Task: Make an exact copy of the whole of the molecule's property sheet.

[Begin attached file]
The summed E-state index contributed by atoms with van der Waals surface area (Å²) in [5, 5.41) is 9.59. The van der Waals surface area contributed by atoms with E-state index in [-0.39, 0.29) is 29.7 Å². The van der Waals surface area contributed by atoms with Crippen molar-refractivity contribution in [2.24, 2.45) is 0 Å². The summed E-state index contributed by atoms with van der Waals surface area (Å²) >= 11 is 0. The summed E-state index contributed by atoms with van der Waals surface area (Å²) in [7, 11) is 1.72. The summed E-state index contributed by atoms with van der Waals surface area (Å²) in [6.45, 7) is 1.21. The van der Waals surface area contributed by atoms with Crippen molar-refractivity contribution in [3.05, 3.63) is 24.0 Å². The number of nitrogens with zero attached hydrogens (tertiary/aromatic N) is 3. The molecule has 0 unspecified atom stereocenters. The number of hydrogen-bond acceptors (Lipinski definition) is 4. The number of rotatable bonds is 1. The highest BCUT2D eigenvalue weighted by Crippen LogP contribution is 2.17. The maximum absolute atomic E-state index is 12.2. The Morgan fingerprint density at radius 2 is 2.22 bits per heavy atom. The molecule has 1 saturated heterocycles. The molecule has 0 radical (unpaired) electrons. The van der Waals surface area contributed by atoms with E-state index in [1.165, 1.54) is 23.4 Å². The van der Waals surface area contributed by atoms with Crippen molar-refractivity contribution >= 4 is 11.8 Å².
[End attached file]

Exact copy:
The summed E-state index contributed by atoms with van der Waals surface area (Å²) in [5, 5.41) is 9.59. The van der Waals surface area contributed by atoms with E-state index in [-0.39, 0.29) is 29.7 Å². The van der Waals surface area contributed by atoms with Crippen molar-refractivity contribution in [2.24, 2.45) is 0 Å². The summed E-state index contributed by atoms with van der Waals surface area (Å²) >= 11 is 0. The summed E-state index contributed by atoms with van der Waals surface area (Å²) in [7, 11) is 1.72. The summed E-state index contributed by atoms with van der Waals surface area (Å²) in [6.45, 7) is 1.21. The van der Waals surface area contributed by atoms with Crippen molar-refractivity contribution in [3.05, 3.63) is 24.0 Å². The number of nitrogens with zero attached hydrogens (tertiary/aromatic N) is 3. The molecule has 0 unspecified atom stereocenters. The number of hydrogen-bond acceptors (Lipinski definition) is 4. The number of rotatable bonds is 1. The highest BCUT2D eigenvalue weighted by Crippen LogP contribution is 2.17. The maximum absolute atomic E-state index is 12.2. The Morgan fingerprint density at radius 2 is 2.22 bits per heavy atom. The molecule has 1 saturated heterocycles. The molecule has 0 radical (unpaired) electrons. The van der Waals surface area contributed by atoms with E-state index in [1.165, 1.54) is 23.4 Å². The van der Waals surface area contributed by atoms with Crippen molar-refractivity contribution >= 4 is 11.8 Å².